Close, but a Cigar Nevertheless

Posted by Knud on May 4th, 2010

I just came back from this year’s Web Science Confernce in Raleigh, NC. The idea of the conference – as of Web Science in general – is to give a holistic, multi-disciplinary view on the Web, and while I’m still not sure if and exactly how this will work like in the end (there was a heated discussion between social and computer scientists in the closing panel), I found the event very interesting and a lot of fun. Of course, the best surprise came right at the end, when our paper on Linked Data Usage (I had reported on early stages of this quite a while ago on this blog) was shortlisted as one of three papers for the best paper award! In the end we didn’t win (the prize went to the paper by Metaxas and Mustafaraj: From Obscurity to Prominence in Minutes: Political Speech and Real-Time Search), but just to get the nomination was pretty awesome. I really didn’t expect this, considering that this paper had been in the pipeline for more that a year now, but never quite made it for any submission deadline, and was therefore delayed time and time again. This is great encouragement for continuing our work in this area!

The Value of Advertising

Posted by admin on November 1st, 2008

So, ISWC2008 is over and I’m back in Galway. What did I learn this year?

  • There are more and more Semantic Web applications out there, and they are getting slicker and more user-friendly every year. The demo and poster session and the Semantic Web challenges clearly showed that. Some highlights were probably paggr (semantic widgets) by Benjamin Nowack and several different apps that make use of mobile technologies (on the iPhone, no less). Incidentally, those two also won the first and second prize in the challenge (Benjamin won this for the second time already, after having won with CONFOTO (seems to be offline at the moment) at ISWC2005.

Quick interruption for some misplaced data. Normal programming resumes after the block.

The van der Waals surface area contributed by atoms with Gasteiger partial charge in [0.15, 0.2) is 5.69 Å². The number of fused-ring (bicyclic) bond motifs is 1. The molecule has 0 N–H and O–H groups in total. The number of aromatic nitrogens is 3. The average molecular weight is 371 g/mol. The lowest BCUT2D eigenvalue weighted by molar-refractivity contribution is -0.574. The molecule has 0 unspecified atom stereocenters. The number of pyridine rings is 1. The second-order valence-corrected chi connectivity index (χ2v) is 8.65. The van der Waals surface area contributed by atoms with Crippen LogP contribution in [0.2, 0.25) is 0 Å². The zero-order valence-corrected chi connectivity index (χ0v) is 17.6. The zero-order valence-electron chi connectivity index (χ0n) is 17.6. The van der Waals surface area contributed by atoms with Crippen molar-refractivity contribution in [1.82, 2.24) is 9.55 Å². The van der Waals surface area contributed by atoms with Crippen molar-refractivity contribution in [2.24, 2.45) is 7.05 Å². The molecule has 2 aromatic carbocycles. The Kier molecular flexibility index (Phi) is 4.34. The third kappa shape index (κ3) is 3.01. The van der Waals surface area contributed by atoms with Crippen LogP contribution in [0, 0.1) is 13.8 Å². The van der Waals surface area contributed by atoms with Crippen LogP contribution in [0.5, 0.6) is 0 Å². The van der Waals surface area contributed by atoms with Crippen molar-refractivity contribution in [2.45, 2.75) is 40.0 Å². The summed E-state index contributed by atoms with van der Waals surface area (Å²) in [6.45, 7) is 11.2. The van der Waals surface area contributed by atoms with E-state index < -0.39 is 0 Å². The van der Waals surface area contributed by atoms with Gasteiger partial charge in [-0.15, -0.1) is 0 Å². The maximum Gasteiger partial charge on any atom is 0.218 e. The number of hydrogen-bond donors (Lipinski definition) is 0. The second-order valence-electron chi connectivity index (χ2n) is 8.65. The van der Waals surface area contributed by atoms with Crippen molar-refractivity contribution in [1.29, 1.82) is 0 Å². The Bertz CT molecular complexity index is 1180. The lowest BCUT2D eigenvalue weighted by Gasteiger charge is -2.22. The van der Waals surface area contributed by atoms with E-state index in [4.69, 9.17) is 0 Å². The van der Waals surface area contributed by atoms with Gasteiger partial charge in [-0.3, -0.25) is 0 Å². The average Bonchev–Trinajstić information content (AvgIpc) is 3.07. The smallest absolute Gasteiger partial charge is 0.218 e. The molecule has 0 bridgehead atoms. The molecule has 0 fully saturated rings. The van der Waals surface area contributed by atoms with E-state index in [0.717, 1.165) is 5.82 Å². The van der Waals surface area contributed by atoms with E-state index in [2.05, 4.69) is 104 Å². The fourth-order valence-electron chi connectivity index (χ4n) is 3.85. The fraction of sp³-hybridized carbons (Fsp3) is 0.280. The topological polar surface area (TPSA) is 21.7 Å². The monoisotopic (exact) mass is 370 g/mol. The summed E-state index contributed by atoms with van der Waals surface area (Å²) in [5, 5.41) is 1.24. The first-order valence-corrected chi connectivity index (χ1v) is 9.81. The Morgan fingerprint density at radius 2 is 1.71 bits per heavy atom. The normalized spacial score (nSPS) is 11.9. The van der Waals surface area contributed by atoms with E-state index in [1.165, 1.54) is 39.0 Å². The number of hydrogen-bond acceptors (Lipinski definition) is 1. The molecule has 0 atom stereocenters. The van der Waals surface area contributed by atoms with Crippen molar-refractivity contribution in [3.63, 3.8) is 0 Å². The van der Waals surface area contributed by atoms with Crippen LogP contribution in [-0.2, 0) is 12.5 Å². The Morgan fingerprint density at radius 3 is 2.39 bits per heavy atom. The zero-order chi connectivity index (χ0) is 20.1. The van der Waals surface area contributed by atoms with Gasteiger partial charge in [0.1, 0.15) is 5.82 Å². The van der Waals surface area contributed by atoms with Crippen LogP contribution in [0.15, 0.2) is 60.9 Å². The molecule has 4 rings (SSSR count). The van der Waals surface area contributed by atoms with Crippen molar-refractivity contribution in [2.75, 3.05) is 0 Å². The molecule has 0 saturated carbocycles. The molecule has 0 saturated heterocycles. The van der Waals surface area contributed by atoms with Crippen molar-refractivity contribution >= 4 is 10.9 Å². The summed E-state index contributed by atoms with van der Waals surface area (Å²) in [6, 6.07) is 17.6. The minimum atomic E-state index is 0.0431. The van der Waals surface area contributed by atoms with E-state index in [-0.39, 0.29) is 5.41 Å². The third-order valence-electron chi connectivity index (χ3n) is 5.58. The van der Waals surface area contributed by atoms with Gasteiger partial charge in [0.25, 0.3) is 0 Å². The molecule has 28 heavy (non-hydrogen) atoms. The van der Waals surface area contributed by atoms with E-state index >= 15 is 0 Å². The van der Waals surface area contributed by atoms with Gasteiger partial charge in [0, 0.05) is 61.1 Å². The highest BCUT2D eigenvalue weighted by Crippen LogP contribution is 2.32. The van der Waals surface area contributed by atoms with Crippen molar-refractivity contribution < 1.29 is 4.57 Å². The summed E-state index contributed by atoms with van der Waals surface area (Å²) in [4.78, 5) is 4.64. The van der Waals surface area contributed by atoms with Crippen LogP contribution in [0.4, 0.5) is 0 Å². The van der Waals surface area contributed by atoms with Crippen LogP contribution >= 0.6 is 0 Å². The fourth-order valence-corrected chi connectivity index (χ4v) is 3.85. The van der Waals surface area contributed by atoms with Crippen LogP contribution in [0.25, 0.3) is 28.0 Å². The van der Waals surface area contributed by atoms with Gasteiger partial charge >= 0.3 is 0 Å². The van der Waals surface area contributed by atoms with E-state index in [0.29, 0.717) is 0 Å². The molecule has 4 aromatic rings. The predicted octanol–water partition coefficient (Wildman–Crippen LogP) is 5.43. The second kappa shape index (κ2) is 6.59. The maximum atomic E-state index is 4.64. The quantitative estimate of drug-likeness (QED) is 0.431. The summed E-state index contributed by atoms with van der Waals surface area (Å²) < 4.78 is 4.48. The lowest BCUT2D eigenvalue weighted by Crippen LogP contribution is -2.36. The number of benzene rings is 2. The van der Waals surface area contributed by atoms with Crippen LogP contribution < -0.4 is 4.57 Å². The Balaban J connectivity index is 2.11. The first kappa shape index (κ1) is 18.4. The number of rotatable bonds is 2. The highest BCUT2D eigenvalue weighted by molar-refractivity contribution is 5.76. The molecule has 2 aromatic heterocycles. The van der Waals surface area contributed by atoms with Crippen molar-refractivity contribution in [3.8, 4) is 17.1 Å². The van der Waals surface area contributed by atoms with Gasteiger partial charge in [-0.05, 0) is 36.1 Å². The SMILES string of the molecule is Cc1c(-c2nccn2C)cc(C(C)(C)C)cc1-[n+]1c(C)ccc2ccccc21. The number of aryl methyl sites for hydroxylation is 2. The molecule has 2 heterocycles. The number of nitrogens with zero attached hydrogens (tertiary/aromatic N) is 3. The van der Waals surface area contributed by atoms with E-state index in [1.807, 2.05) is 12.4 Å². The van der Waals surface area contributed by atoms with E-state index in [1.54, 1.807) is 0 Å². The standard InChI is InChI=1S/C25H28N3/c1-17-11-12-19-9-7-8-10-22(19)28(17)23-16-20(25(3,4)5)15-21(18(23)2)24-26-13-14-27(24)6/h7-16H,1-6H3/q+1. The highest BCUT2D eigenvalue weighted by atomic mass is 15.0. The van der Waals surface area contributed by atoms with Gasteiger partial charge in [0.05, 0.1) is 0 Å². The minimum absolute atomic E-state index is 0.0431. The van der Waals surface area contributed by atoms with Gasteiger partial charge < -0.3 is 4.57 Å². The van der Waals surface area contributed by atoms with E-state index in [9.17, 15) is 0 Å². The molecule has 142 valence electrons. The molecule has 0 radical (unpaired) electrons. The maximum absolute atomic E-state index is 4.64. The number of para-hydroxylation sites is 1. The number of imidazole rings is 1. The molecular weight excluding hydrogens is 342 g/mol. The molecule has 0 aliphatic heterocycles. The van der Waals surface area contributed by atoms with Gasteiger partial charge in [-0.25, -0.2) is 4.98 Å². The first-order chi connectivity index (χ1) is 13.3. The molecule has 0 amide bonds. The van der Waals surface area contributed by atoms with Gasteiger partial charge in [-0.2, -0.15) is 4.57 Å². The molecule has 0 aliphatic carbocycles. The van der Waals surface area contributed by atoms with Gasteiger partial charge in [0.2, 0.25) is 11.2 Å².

• Interestingly for me, a lot of people are working on solutions to make SPARQL-querying more accessible to end users. There is our own work on a SPARQL builder component for Konduit, there is the web-based graphical interface NITELIGHT, and some cool SPARQL extensions by Benjamin Nowack (again!). While those were all presented during the poster session, I also talked to some other people in the coffee breaks who told me about their work in this area – this clearly seems to be an area where a lot of developments and improvements are going to surface soon!
  • OpenCyc – this is of course not really a new development, but after having attended the tutorial of using OpenCyc for the Semantic Web, I’m starting to think that their ontology and knowledge base are, at the very least, a very interesting point of reference for linked open data. Those guys have worked on their ontologies for a long time, and a lot of reasoning technology is already in place. Therefore, if we hook up our linked data to (Open)Cyc terms, the hope is that we can finally have the inferencing magic that people are dreaming of for the Web.
  • And finally, to come to the title of this post. I learned the hard way this year that one cannot put enough effort into advertising one’s work and also oneself. I think Richard and I did a pretty good job with the conference metadata this year, and set up a very nice site with a lot of interesting functionality for developers and conference attendees. Unfortunately, we didn’t spend an equal amount of work on making the people at the conference aware of that, with the result that e.g. way too few knew that there was an option to discuss papers online and make those discussion become part of the metadata about the paper. Also, to my surprise, some people even didn’t seem to know that I had been acting as metadata co-chair at all. Note to self: be more proactive next year.